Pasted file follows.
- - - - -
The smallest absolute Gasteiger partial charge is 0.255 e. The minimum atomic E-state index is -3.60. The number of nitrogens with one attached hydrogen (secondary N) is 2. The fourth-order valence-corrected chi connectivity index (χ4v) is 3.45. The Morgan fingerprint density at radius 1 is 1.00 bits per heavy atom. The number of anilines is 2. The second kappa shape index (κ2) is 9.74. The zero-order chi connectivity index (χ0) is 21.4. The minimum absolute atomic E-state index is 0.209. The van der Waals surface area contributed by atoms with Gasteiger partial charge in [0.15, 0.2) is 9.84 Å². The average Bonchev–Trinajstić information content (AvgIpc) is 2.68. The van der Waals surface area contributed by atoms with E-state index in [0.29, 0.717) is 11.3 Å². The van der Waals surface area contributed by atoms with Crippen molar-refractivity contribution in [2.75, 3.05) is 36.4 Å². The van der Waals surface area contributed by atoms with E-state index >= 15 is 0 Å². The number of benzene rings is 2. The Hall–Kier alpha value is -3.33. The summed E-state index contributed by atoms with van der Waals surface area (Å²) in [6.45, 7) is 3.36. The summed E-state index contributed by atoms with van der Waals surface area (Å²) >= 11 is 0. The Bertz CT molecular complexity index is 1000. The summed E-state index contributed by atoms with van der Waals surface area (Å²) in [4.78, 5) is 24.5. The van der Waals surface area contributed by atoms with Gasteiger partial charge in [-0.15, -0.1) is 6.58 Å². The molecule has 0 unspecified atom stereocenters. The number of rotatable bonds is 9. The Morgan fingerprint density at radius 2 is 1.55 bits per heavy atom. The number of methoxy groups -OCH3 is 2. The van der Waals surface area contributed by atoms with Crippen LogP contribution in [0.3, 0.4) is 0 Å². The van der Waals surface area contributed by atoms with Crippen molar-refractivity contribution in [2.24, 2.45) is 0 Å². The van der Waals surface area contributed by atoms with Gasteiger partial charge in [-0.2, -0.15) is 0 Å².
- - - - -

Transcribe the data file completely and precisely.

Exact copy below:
The smallest absolute Gasteiger partial charge is 0.255 e. The minimum atomic E-state index is -3.60. The number of nitrogens with one attached hydrogen (secondary N) is 2. The fourth-order valence-corrected chi connectivity index (χ4v) is 3.45. The Morgan fingerprint density at radius 1 is 1.00 bits per heavy atom. The number of anilines is 2. The second kappa shape index (κ2) is 9.74. The zero-order chi connectivity index (χ0) is 21.4. The minimum absolute atomic E-state index is 0.209. The van der Waals surface area contributed by atoms with Gasteiger partial charge in [0.15, 0.2) is 9.84 Å². The average Bonchev–Trinajstić information content (AvgIpc) is 2.68. The van der Waals surface area contributed by atoms with E-state index in [0.29, 0.717) is 11.3 Å². The van der Waals surface area contributed by atoms with Crippen molar-refractivity contribution in [2.75, 3.05) is 36.4 Å². The van der Waals surface area contributed by atoms with E-state index >= 15 is 0 Å². The number of benzene rings is 2. The Hall–Kier alpha value is -3.33. The summed E-state index contributed by atoms with van der Waals surface area (Å²) in [6.45, 7) is 3.36. The summed E-state index contributed by atoms with van der Waals surface area (Å²) >= 11 is 0. The Bertz CT molecular complexity index is 1000. The summed E-state index contributed by atoms with van der Waals surface area (Å²) in [4.78, 5) is 24.5. The van der Waals surface area contributed by atoms with Gasteiger partial charge in [-0.15, -0.1) is 6.58 Å². The molecule has 0 unspecified atom stereocenters. The number of rotatable bonds is 9. The Morgan fingerprint density at radius 2 is 1.55 bits per heavy atom. The number of methoxy groups -OCH3 is 2. The van der Waals surface area contributed by atoms with Crippen LogP contribution in [0.3, 0.4) is 0 Å². The van der Waals surface area contributed by atoms with Crippen molar-refractivity contribution in [2.24, 2.45) is 0 Å². The van der Waals surface area contributed by atoms with Gasteiger partial charge in [-0.2, -0.15) is 0 Å².